LYNE: It's interesting that you should say that. To be honest, it's such a long while since I made that.
CP: It seems many of your films deal with power struggles over sex.
LYNE: What's interesting in the novel, and in the film, hopefully, is that there is a kind of power struggle and the balance of power changes. In the first act, all of the power, obviously, is with Humbert. He's exploiting her. She's a kid. As she becomes more aware of her strength, and her power over him, the power changes into her hands.
CP: Did you try to give Lolita's character sexual agency?
LYNE: To make her sexually attractive, you mean?
CP: No, to make her a more active participant.
LYNE: Than what?
CP: Than in the novel.
LYNE: No, I tried to make her the way she was in the novel. I just did it the way I thought that the novel did. You know, he says, amongst other things, [that] she had the mind of a little hooker. Nabokov didn't write a novel about a shrinking violet who was ruthlessly exploited by this hateful man. That's not the novel he wrote. He wrote a more complex and interesting story. I tried to do a film that was in shades of gray, really.
CP: How do you think Lolita will affect the life of Dominique Swain [the young actress who plays her]?
LYNE: Honestly, we took great pains. I talked a great deal with her parents, I talked with her, we sent her to a psychiatrist. To be absolutely honest, I was a lot more worried, and her mother was a lot more worried, than Dominique ever was during the course of the shooting. She...enjoyed the whole process. She was somebody who really played herself. She was at a time in her life when she literally had a foot in both camps, in childhood and adulthood, and by the end of the movie I couldn't have used her again.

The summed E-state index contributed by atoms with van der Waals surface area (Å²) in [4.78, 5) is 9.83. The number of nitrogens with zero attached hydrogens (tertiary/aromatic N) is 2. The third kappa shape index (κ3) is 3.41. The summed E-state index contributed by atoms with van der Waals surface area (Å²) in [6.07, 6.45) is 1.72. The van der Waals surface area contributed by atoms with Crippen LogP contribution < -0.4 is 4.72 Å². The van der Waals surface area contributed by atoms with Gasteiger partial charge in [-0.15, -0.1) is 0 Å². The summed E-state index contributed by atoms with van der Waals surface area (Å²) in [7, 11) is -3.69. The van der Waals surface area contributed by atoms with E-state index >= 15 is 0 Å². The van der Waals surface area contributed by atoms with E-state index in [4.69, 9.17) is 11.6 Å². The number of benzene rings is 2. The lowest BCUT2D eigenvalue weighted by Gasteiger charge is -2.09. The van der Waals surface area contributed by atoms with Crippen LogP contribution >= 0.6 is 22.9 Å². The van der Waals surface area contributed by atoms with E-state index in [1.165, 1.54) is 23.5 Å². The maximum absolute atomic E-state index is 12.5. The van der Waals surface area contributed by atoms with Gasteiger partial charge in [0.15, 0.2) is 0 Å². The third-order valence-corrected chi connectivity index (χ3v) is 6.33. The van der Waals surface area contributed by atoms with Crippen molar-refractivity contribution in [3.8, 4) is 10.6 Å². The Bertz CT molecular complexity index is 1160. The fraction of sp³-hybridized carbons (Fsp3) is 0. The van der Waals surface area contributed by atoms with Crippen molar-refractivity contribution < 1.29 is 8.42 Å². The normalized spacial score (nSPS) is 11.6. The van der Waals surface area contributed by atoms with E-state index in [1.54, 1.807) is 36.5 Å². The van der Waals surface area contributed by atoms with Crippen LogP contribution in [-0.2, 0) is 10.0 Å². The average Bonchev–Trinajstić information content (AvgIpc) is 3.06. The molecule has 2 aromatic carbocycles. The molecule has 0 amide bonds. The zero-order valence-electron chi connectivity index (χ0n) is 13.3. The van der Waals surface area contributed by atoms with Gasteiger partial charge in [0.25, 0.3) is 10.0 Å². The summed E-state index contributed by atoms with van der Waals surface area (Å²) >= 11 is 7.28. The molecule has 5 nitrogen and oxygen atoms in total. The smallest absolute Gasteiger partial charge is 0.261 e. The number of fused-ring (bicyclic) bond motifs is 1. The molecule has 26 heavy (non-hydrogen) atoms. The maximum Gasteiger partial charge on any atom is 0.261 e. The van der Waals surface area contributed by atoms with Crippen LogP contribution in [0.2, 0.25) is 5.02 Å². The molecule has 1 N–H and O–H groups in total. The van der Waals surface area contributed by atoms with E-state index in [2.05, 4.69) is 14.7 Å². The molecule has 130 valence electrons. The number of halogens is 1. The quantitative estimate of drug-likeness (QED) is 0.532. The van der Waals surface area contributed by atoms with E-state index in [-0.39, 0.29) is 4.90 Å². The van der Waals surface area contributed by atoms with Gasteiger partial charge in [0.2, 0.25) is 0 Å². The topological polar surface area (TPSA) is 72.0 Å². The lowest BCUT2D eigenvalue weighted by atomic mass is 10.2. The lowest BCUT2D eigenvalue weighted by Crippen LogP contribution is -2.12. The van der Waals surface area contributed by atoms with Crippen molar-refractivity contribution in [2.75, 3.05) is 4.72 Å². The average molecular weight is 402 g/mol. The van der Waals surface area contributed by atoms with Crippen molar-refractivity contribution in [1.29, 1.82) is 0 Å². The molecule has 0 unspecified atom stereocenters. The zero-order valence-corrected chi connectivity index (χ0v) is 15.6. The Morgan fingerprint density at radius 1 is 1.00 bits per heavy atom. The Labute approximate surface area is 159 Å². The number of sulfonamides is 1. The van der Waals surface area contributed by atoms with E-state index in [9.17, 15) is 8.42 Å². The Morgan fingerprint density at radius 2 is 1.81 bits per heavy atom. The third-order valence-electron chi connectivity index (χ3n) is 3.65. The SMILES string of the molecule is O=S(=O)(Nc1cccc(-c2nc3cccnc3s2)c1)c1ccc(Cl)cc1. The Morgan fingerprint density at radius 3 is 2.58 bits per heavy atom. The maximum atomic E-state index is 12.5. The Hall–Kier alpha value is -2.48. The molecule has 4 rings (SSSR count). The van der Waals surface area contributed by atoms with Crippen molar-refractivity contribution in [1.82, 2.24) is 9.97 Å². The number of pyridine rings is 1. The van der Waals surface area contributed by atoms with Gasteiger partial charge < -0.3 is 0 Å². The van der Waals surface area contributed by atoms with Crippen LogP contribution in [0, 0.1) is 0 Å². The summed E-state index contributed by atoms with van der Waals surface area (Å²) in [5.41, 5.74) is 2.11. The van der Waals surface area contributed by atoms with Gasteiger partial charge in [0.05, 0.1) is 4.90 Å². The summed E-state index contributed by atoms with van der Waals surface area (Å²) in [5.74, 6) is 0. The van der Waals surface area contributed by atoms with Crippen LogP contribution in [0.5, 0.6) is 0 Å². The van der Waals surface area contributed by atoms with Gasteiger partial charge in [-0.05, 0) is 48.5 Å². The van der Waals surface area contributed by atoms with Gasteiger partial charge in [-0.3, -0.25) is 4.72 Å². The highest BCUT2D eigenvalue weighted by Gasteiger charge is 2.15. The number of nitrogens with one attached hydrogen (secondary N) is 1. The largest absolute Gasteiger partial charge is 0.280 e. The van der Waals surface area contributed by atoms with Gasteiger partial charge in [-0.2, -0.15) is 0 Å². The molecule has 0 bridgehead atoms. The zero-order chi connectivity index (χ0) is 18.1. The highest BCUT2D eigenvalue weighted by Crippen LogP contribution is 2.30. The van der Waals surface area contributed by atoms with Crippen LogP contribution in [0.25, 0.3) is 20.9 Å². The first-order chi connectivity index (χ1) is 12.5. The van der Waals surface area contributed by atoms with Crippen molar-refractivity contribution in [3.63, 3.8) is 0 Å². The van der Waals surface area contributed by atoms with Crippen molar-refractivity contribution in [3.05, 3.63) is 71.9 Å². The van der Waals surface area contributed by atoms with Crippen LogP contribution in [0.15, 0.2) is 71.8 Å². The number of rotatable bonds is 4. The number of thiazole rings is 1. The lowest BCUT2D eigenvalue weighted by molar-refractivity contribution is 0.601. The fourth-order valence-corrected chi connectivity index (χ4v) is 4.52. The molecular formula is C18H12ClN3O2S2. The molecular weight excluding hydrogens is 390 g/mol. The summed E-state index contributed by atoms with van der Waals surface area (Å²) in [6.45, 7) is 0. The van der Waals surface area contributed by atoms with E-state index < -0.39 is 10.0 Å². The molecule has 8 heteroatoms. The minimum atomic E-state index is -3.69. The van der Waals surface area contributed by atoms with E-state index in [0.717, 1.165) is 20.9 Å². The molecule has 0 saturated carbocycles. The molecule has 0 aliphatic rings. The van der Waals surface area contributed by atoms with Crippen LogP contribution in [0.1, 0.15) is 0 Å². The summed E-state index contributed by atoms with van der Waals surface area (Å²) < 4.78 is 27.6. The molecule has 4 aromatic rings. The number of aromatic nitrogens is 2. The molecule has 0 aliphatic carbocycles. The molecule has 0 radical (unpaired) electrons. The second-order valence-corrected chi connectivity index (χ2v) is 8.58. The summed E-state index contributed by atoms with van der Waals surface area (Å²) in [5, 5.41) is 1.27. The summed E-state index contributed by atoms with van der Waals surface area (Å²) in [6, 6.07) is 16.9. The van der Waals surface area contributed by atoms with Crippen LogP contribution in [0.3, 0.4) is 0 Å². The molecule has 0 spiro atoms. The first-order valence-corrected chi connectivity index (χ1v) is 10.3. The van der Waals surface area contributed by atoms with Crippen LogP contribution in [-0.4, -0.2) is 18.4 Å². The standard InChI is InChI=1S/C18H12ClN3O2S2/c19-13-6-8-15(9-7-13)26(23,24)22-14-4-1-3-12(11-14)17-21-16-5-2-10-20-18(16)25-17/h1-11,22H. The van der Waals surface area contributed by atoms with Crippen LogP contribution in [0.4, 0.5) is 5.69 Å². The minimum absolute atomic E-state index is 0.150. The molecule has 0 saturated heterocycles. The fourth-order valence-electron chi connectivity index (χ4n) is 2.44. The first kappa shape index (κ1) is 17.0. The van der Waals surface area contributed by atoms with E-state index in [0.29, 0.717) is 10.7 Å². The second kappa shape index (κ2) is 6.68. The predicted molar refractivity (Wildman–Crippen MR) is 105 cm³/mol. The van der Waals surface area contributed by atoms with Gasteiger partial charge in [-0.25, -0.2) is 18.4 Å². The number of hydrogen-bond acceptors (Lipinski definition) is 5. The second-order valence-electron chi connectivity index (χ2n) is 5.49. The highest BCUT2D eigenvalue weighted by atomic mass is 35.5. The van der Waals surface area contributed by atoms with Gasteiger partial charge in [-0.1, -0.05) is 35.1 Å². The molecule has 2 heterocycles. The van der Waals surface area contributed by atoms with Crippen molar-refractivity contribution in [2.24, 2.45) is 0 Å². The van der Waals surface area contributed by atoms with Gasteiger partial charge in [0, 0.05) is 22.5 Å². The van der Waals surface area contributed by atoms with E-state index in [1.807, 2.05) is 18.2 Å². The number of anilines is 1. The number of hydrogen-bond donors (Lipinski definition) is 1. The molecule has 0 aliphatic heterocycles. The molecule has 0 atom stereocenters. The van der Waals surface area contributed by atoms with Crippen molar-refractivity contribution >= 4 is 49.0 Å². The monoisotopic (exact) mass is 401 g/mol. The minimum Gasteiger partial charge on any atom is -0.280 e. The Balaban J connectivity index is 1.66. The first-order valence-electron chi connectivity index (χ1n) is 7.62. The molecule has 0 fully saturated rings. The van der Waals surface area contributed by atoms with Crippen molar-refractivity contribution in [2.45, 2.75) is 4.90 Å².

CP: So you accelerated the process?
LYNE: No, I don't think that I accelerated it at all. She just grew up, as kids do. Sexuality doesn't fly in the window conveniently at 18 when it's legal. It's a movie, you're not doing this stuff for real.
CP: So what kind of direction did you give her, for example, in the scene where she eats a banana?
LYNE: I would never, never--and this is the case with any actor--tell somebody how to eat a banana. In the script it talked about her toothing the banana in a certain way. And that, funny enough, was based on the way Stephen Schiff's [the screenwriter's] wife, ironically, would eat bananas. She would always kind of get the kind of skin, you know what I'm saying--she would make tooth marks. So that was in the script. But [Swain] understood what was needed in the scene. You know, none of us knew what it was gonna be like when she kissed [actor Jeremy Irons] for the first time. We were all waiting with bated breath, almost poised on the abyss. And there was a collective in-drawing of breath when she kissed him with such gusto. And relief, in a way. But, then again, I had known that she had kissed her boyfriend, like, properly, before we started the film.
CP: Just like Humbert felt relieved that Lolita had had sexual encounters before him?
LYNE: Right, that he wasn't her first lover. Look, there's no way to justify what this man is doing. It's hateful. The guy's a monster. He's a pedophile, period. You'll put that in, won't you?
Lolita starts Friday at the Uptown Theatre.